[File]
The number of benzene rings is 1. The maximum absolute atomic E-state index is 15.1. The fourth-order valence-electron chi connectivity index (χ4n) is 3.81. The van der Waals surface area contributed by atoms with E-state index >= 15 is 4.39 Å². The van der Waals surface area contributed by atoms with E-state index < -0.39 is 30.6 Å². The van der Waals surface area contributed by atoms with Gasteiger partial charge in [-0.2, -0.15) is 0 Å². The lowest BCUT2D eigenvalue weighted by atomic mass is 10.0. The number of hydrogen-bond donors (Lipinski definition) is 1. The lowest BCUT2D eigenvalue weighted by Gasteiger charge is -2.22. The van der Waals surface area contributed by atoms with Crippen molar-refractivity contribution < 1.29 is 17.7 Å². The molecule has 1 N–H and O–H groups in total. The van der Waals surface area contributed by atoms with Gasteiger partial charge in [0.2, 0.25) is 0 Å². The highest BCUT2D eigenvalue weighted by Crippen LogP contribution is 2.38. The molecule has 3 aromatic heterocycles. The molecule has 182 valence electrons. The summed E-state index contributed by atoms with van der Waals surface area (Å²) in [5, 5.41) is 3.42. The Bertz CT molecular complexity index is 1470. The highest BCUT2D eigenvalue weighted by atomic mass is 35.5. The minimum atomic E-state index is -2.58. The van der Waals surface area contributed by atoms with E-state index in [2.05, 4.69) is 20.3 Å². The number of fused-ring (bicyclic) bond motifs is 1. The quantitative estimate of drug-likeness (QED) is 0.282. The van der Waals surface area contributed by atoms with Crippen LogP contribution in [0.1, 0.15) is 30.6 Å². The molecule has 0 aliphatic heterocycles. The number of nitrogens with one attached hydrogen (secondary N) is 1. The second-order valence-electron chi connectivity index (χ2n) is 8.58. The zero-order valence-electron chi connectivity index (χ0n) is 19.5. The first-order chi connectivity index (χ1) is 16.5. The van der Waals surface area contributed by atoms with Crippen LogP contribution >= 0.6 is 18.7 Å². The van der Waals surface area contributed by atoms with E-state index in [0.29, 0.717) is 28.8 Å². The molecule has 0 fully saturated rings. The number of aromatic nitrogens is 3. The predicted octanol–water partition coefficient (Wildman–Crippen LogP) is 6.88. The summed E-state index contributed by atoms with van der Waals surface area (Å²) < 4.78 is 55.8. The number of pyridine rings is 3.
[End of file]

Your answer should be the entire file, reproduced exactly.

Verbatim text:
The number of benzene rings is 1. The maximum absolute atomic E-state index is 15.1. The fourth-order valence-electron chi connectivity index (χ4n) is 3.81. The van der Waals surface area contributed by atoms with E-state index >= 15 is 4.39 Å². The van der Waals surface area contributed by atoms with E-state index < -0.39 is 30.6 Å². The van der Waals surface area contributed by atoms with Gasteiger partial charge in [-0.2, -0.15) is 0 Å². The lowest BCUT2D eigenvalue weighted by atomic mass is 10.0. The number of hydrogen-bond donors (Lipinski definition) is 1. The lowest BCUT2D eigenvalue weighted by Gasteiger charge is -2.22. The van der Waals surface area contributed by atoms with Crippen molar-refractivity contribution < 1.29 is 17.7 Å². The molecule has 1 N–H and O–H groups in total. The van der Waals surface area contributed by atoms with Gasteiger partial charge in [0.2, 0.25) is 0 Å². The highest BCUT2D eigenvalue weighted by Crippen LogP contribution is 2.38. The molecule has 3 aromatic heterocycles. The molecule has 182 valence electrons. The summed E-state index contributed by atoms with van der Waals surface area (Å²) in [5, 5.41) is 3.42. The Bertz CT molecular complexity index is 1470. The highest BCUT2D eigenvalue weighted by atomic mass is 35.5. The minimum atomic E-state index is -2.58. The van der Waals surface area contributed by atoms with E-state index in [2.05, 4.69) is 20.3 Å². The number of fused-ring (bicyclic) bond motifs is 1. The quantitative estimate of drug-likeness (QED) is 0.282. The van der Waals surface area contributed by atoms with Crippen LogP contribution in [0.1, 0.15) is 30.6 Å². The molecule has 0 aliphatic heterocycles. The number of nitrogens with one attached hydrogen (secondary N) is 1. The second-order valence-electron chi connectivity index (χ2n) is 8.58. The zero-order valence-electron chi connectivity index (χ0n) is 19.5. The first-order chi connectivity index (χ1) is 16.5. The van der Waals surface area contributed by atoms with Crippen LogP contribution >= 0.6 is 18.7 Å². The van der Waals surface area contributed by atoms with E-state index in [0.29, 0.717) is 28.8 Å². The molecule has 0 fully saturated rings. The number of aromatic nitrogens is 3. The predicted octanol–water partition coefficient (Wildman–Crippen LogP) is 6.88. The summed E-state index contributed by atoms with van der Waals surface area (Å²) < 4.78 is 55.8. The number of pyridine rings is 3.